Take any 1+1 dimensional conformal field theory on the plane. The Hamiltonian is invariant under the infinite-dimensional Virasoro algebra (with some central charge $c$), generated by $L_i$ ($i\in \mathbb Z$). However, the best one can do is find a ground state $|0\rangle$ which is symmetric w.r.t. $L_{i\geq -1}$ (this is also observed on the Wikipedia page). In other words, the ground state has much less symmetry than the Hamiltonian. This sounds like spontaneous symmetry breaking. Indeed, in footnote 3 of page 3 Maldacena and Stanford say:

In 1 +1 dimensional CFT the conformal symmetry is also spontaneously broken (recall that $L_{-2} |0\rangle \neq |0\rangle$), but it is not explicitly broken.

Can we really think of this as spontaneous symmetry breaking? If so: where is the infinite ground state degeneracy, where are the Goldstone modes, and what about Mermin-Wagner-Coleman even forbidding the breaking of a continuous symmetry? (And what about the slightly obscure Elitzur's 'theorem'/argument that forbids the spontaneous breaking of local symmetries?)

I can imagine some or all of these concerns being alleviated by somehow using the peculiar fact that the local generators $L_{i<-1}$ cannot be extended to global ones, i.e. the way the Virasoro algebra acts in this context cannot be interpreted as the Lie algebra of a Lie group [EDIT: this seems to be a common misconception, see the post by Bruce Bartlett]. Hence although the ground state breaks these local symmetries, there is no corresponding global symmetry being broken (which probably means Goldstone's theorem doesn't apply). Nevertheless I find it a bit hard to wrap my head around this: what is really being broken and what are its consequences? (and how are the aforementioned issues resolved?)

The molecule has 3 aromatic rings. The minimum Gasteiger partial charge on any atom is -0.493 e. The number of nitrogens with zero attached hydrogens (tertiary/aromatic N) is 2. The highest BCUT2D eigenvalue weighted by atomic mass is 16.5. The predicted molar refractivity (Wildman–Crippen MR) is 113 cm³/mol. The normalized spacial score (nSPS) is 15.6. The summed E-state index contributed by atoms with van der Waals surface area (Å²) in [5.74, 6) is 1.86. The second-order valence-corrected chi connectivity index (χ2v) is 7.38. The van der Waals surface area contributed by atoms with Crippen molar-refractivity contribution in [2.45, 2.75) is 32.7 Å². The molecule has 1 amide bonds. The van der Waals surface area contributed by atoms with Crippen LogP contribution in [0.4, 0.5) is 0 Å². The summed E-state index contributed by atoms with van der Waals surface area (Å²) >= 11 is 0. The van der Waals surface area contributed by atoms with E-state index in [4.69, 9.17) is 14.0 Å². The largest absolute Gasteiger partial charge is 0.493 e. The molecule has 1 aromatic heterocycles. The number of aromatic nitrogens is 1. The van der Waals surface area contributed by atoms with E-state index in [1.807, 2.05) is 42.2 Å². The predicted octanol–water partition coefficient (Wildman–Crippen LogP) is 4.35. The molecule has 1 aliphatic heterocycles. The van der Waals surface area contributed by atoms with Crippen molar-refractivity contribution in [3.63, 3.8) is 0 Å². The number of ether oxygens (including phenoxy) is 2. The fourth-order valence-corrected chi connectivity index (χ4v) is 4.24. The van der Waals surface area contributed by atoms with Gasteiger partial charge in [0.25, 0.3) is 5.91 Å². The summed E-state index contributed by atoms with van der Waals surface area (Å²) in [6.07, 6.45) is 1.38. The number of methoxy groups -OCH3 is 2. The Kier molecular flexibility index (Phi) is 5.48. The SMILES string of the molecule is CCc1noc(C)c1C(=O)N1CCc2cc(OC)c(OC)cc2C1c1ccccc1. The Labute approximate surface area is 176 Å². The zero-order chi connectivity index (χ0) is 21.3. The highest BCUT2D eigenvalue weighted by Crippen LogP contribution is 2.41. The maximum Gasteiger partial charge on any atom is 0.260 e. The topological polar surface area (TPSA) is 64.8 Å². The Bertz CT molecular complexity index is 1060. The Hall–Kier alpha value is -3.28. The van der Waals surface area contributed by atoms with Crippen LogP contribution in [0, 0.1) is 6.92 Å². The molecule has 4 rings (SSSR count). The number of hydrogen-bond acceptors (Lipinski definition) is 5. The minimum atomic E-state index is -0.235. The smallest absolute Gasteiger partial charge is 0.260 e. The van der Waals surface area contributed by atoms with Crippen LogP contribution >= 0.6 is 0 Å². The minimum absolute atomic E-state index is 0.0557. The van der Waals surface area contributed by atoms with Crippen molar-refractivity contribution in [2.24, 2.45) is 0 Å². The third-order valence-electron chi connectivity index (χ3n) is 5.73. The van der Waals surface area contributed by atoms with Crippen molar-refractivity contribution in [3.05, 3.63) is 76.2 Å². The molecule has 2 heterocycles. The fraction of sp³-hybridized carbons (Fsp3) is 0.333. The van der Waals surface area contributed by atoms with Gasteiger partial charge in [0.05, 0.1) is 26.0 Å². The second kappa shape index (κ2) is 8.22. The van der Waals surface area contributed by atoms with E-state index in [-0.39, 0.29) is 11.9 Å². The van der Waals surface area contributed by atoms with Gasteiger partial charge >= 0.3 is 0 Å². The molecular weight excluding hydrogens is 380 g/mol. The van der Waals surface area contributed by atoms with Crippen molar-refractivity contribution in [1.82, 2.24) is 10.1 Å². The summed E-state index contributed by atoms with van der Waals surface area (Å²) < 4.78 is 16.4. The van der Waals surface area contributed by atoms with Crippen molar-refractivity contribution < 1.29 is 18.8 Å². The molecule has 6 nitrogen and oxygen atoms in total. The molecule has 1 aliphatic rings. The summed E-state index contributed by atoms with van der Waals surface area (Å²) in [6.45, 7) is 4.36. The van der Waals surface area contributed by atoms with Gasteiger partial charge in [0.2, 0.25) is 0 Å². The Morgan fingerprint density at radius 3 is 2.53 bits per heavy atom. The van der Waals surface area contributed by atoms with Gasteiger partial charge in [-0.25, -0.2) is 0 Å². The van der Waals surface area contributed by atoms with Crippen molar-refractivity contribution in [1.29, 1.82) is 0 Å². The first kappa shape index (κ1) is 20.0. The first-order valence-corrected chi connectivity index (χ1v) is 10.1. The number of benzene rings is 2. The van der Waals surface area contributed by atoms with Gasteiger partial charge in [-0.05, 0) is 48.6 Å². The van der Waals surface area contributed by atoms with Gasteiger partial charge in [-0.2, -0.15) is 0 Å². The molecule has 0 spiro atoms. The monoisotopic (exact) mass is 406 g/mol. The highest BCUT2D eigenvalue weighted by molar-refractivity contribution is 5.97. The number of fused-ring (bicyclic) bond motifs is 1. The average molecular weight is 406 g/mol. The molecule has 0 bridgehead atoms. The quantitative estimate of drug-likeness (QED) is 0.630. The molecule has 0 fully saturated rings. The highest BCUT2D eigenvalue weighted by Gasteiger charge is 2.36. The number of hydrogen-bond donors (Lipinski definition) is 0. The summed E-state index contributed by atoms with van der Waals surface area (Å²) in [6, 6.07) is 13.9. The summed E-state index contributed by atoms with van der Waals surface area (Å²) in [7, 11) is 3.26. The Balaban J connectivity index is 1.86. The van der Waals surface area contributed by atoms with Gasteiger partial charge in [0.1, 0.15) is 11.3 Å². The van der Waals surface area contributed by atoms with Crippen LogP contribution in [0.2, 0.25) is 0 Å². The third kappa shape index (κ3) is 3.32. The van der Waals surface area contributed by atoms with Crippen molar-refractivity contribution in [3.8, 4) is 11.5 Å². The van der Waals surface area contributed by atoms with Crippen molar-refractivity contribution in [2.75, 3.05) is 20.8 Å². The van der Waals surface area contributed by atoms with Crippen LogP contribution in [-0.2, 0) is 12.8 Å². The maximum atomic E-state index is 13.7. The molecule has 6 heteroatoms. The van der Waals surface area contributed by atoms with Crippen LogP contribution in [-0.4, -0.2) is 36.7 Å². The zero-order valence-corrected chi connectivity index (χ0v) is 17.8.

Note 1: This should not be confused with the conformal anomaly, which simply has to do with the fact that we have to replace the de Witt algebra by the Virasoro algebra.

Note 2: A related matter is the following: conformal symmetry (in this dimension) is a local symmetry. We are used to equating local symmetries to gauge symmetries, however at the same time I do not think we would want to call the conformal symmetry a gauge symmetry. Nevertheless, it is an interesting issue, since a gauge symmetry can of course never be broken (but this is perhaps a separate can of worms).

  • 2
    $\begingroup$ The MW theorem only applies to symmetries which commute with the Poincare generators, so there is no contradiction. $\endgroup$ Commented Dec 31, 2016 at 1:43

1 Answer 1


I believe it is an abuse of terminology. In order for you to say there is Symmetry Breaking, you should be able to recognize two phases. (by the way it is not necessary to have an infinite ground state degeneracy, there are models with $\mathbb{Z}_2$ degenerate vacua that feature SB). So there should exist a phase in which your vacuum state has the full symmetry and another in which (either by hand or spontaneously) the phase becomes broken. Up to my knowledge you can't build a vacuum state in your case which is invariant under the full conformal symmetry generators, so the answer is probably it is not symmetry breaking (in the standard sense at least). I was checking in the nice book by Blumenhagen and Plauschin "Introduction to Conformal Field Theory" and there is no mention of symmetry breaking at any point so I presume it is definitely an abuse of the terminology.


Your Answer

By clicking “Post Your Answer”, you agree to our terms of service and acknowledge you have read our privacy policy.

Not the answer you're looking for? Browse other questions tagged or ask your own question.